- GGGI and NEA have signed an agreement to work on green hydrogen tech in Nepal
- Various entities in a partner will produce green hydrogen and ammonia
GGGI (Global Green Growth Institute), an inter-governmental organization, (NEA) Nepal Electricity Authority, and KU (Kathmandu University) will work together to produce green hydrogen and ammonia for fertilizer production in Nepal. Kathmandu University (KU) will also take an active part in this ‘green’ initiative.
Managing Director of NEA Kulman Ghising and Director General of GGGI Frank Rijsberman signed the MoU to formalize the partnership. The partnership was signed in the presence of Pampha Bhusal, the Minister of Energy, Water Resources, and Irrigation.
The two organizations will now conduct a feasibility study to set up a fertilizer factory. The factory is to produce hydrogen, ammonia, and urea fertilizer using green technology. The project is considered to be an important step toward lessening Nepal’s dependency on foreign traders for manure and for the green hydrogen technology itself. Also read: You Can Convert Your Petrol Vehicle into an Electric Vehicle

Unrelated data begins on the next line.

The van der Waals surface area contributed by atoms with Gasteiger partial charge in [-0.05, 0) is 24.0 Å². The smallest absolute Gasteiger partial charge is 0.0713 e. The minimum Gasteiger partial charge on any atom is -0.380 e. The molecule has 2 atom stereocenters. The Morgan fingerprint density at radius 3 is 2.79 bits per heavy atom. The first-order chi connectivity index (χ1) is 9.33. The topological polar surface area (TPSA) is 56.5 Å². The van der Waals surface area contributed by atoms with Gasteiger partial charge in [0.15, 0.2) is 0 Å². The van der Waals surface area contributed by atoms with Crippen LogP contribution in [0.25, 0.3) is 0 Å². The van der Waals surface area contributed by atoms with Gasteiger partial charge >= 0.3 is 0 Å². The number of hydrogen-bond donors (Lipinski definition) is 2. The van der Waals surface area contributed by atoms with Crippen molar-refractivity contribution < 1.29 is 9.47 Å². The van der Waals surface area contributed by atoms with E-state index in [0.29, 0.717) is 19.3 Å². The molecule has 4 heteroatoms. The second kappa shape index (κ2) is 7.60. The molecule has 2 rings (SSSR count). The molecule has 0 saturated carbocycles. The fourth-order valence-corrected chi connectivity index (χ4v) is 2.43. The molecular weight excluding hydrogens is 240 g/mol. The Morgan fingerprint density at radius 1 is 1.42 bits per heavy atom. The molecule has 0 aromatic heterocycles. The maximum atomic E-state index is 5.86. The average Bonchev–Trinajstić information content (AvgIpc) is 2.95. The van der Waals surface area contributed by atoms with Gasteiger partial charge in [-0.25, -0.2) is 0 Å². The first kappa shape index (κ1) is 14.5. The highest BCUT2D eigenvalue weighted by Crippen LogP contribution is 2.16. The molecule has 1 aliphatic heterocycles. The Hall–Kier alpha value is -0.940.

Utilizing surplus energy for the best use of it
Energy minister Bhusal called it an important step to increase locally generated power.
“It is an important project to utilize surplus power generated in Nepal. It will greatly contribute to the green energy consumption produced from Nepali hydropower. It will open a new door for energy consumption in the country,” the minister said.
Likewise, NEA MD Kulman Ghising shared his similar delight in the project. Hydrogen, ammonia production, and making a fertilizer factory is a great utility for electricity that comes through the hydropower projects,” he said.
KU also tied in on the project
Similarly, NEA has also signed an agreement with Kathmandu University to promote green hydrogen technology in Nepal.
The partnership will last 5 years. As per the agreement, KU will initiate 3 Master’s and Ph.D. programs in Green Hydrogen Technology in Nepal.
Hydrogen can be used in energy, chemical, and other industries. It is also used significantly for ammonia and urea production. NEA will utilize surplus electricity to produce hydrogen through electrolysis.
NEA MD Ghising says the partnership could become a milestone in Nepal’s hydrogen technology.